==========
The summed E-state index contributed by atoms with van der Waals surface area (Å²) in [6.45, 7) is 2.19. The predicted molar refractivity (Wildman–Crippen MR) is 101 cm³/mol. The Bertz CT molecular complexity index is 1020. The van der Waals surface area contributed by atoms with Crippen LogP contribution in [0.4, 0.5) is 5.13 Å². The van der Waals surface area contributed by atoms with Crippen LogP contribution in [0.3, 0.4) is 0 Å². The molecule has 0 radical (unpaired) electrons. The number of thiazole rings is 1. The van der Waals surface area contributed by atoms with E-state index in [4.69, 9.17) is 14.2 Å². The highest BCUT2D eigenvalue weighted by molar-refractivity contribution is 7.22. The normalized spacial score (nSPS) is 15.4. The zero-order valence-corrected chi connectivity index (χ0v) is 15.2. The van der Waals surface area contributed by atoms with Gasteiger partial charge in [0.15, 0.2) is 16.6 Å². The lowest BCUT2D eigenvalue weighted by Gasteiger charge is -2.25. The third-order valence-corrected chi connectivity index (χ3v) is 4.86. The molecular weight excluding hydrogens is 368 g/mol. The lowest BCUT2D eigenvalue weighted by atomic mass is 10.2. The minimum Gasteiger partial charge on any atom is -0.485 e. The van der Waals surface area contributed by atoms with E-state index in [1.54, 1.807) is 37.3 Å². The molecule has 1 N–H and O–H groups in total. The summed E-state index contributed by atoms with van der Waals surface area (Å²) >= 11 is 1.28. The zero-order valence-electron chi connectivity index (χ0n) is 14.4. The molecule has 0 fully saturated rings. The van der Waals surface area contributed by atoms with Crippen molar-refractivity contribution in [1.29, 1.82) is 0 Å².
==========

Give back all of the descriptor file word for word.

The summed E-state index contributed by atoms with van der Waals surface area (Å²) in [6.45, 7) is 2.19. The predicted molar refractivity (Wildman–Crippen MR) is 101 cm³/mol. The Bertz CT molecular complexity index is 1020. The van der Waals surface area contributed by atoms with Crippen LogP contribution in [0.4, 0.5) is 5.13 Å². The van der Waals surface area contributed by atoms with Crippen LogP contribution in [0.3, 0.4) is 0 Å². The molecule has 0 radical (unpaired) electrons. The number of thiazole rings is 1. The van der Waals surface area contributed by atoms with E-state index in [4.69, 9.17) is 14.2 Å². The highest BCUT2D eigenvalue weighted by molar-refractivity contribution is 7.22. The normalized spacial score (nSPS) is 15.4. The zero-order valence-corrected chi connectivity index (χ0v) is 15.2. The van der Waals surface area contributed by atoms with Gasteiger partial charge in [0.15, 0.2) is 16.6 Å². The lowest BCUT2D eigenvalue weighted by Gasteiger charge is -2.25. The third-order valence-corrected chi connectivity index (χ3v) is 4.86. The molecular weight excluding hydrogens is 368 g/mol. The lowest BCUT2D eigenvalue weighted by atomic mass is 10.2. The minimum Gasteiger partial charge on any atom is -0.485 e. The van der Waals surface area contributed by atoms with E-state index in [1.54, 1.807) is 37.3 Å². The molecule has 1 N–H and O–H groups in total. The summed E-state index contributed by atoms with van der Waals surface area (Å²) >= 11 is 1.28. The zero-order valence-electron chi connectivity index (χ0n) is 14.4. The molecule has 0 fully saturated rings. The van der Waals surface area contributed by atoms with Crippen molar-refractivity contribution in [1.29, 1.82) is 0 Å².